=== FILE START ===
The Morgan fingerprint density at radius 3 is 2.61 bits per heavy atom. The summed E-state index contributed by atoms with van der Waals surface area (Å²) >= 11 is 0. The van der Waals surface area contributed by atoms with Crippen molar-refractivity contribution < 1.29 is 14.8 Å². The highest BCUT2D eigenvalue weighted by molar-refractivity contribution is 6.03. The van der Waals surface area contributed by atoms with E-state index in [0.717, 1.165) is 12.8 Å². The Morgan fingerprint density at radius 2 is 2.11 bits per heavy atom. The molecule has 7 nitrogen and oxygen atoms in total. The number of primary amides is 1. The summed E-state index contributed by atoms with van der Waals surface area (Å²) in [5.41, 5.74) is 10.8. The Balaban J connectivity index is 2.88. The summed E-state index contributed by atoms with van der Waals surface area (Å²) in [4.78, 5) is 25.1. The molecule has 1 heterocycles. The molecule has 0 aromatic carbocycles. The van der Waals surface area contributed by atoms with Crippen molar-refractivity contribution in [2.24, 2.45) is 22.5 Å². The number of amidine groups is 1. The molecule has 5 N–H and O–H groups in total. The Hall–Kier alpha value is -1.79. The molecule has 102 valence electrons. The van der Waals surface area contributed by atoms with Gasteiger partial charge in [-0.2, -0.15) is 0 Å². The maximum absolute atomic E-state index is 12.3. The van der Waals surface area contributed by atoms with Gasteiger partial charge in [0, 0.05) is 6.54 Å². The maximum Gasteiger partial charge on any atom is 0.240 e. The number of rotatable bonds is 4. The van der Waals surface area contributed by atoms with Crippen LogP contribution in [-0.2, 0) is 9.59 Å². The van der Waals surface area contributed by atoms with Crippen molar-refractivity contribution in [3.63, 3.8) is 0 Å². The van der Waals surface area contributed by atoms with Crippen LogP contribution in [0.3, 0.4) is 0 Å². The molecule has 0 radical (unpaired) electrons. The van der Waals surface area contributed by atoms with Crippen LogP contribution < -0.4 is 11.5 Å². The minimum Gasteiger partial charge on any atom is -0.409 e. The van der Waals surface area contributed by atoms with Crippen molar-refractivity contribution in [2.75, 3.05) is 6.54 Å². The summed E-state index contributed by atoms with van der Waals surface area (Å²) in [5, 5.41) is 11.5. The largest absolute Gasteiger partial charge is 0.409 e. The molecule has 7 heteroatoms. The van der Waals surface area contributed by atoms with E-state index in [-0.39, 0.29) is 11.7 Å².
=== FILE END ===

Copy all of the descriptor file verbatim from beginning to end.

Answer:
The Morgan fingerprint density at radius 3 is 2.61 bits per heavy atom. The summed E-state index contributed by atoms with van der Waals surface area (Å²) >= 11 is 0. The van der Waals surface area contributed by atoms with Crippen molar-refractivity contribution < 1.29 is 14.8 Å². The highest BCUT2D eigenvalue weighted by molar-refractivity contribution is 6.03. The van der Waals surface area contributed by atoms with E-state index in [0.717, 1.165) is 12.8 Å². The Morgan fingerprint density at radius 2 is 2.11 bits per heavy atom. The molecule has 7 nitrogen and oxygen atoms in total. The number of primary amides is 1. The summed E-state index contributed by atoms with van der Waals surface area (Å²) in [5.41, 5.74) is 10.8. The Balaban J connectivity index is 2.88. The summed E-state index contributed by atoms with van der Waals surface area (Å²) in [4.78, 5) is 25.1. The molecule has 1 heterocycles. The molecule has 0 aromatic carbocycles. The van der Waals surface area contributed by atoms with Crippen molar-refractivity contribution in [2.24, 2.45) is 22.5 Å². The number of amidine groups is 1. The molecule has 5 N–H and O–H groups in total. The Hall–Kier alpha value is -1.79. The molecule has 102 valence electrons. The van der Waals surface area contributed by atoms with Gasteiger partial charge in [-0.2, -0.15) is 0 Å². The maximum absolute atomic E-state index is 12.3. The van der Waals surface area contributed by atoms with Gasteiger partial charge in [0, 0.05) is 6.54 Å². The maximum Gasteiger partial charge on any atom is 0.240 e. The number of rotatable bonds is 4. The van der Waals surface area contributed by atoms with Crippen LogP contribution in [-0.2, 0) is 9.59 Å². The van der Waals surface area contributed by atoms with Crippen molar-refractivity contribution in [3.63, 3.8) is 0 Å². The van der Waals surface area contributed by atoms with Crippen LogP contribution in [0.3, 0.4) is 0 Å². The molecule has 0 radical (unpaired) electrons. The van der Waals surface area contributed by atoms with Crippen LogP contribution < -0.4 is 11.5 Å². The minimum Gasteiger partial charge on any atom is -0.409 e. The van der Waals surface area contributed by atoms with Crippen molar-refractivity contribution in [2.75, 3.05) is 6.54 Å². The summed E-state index contributed by atoms with van der Waals surface area (Å²) in [5, 5.41) is 11.5. The largest absolute Gasteiger partial charge is 0.409 e. The molecule has 7 heteroatoms. The van der Waals surface area contributed by atoms with E-state index in [-0.39, 0.29) is 11.7 Å².